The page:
Like many dancers, I was taught to hold my hips square when standing in fourth and fifth positions. However, in a recent professional development course, I was told the following:
“The hips cannot anatomically be square in fourth or fifth. The dancer must not try to hold them square—it is neither possible nor desirable. For pliés and all other movements in fourth, the pelvis will rotate toward the back leg. Rather than squaring off the hips, allow the hips to swing toward the back leg and square off the shoulders from the upper spine.”
I would appreciate your input on this. —Katie
Try this: Stand in first position (hips squared) and tendu your right foot to the side. Slowly draw it into third position, maintaining your turnout. Notice how your pelvis begins to rotate to the left as you continue to cross your foot into a closed fifth position. The same thing happens when you move into a crossed fourth position.
Anatomically, the less range of motion in the hips, the greater the tendency to rotate the pelvis. And yet, I teach my students to think of their pelvis squaring off because I believe it sets up better muscle patterning.
In order to keep dancers working safely, I don’t teach a closed fourth position, and I ask dancers to find their fifth position by paying close attention to their weight on both feet. They should keep their weight balanced between the three points of the foot (inner and outer ball of the foot and the heel) and equally distributed between both feet. This way, they learn where their turnout is and avoid turning out from the knee down.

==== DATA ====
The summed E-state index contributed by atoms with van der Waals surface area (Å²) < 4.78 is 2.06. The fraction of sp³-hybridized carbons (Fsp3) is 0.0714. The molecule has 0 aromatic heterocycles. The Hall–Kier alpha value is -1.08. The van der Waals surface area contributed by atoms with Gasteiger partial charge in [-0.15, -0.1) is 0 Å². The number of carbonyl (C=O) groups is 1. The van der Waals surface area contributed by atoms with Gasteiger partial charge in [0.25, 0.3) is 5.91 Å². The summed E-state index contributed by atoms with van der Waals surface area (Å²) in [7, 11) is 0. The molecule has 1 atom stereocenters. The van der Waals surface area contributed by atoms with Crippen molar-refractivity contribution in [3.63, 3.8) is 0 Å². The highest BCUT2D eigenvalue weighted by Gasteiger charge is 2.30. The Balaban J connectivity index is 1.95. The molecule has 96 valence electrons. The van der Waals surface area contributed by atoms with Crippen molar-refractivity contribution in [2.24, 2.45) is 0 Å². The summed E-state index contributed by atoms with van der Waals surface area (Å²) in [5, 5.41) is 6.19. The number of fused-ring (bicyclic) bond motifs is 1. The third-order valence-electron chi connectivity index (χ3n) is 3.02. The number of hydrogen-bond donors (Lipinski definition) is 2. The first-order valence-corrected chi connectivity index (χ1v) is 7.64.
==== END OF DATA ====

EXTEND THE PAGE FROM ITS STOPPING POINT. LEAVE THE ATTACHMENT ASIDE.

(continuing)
For younger children, I like to teach barre without the barre. They learn very quickly how to stand on their legs without using the barre to hold positions that are anatomically impossible. They learn to distribute their weight throughout the whole foot and not pronate (roll in).
This isn’t a black-and-white situation. My short answer would be to maintain squareness as much as your individual turnout allows. The key is learning to use the turnout you have.
I’m reminded of a very influential experience in my own dance history. I was taking ballet from Maggie Black in New York City some years ago. There was a male soloist in class. I would stand near him at the barre and observe that he stood in approximately 45 degrees of turnout in each leg in first position. But when he went out into center, he moved so beautifully that I didn’t notice that his turnout was average. His carriage and performance were so engaging.
I will be forever grateful to that dancer and Maggie Black who gave me permission to have less-than-perfect turnout, train to my body’s structure and improve slowly, safely and surely.
To your success,
Director, The Body Series
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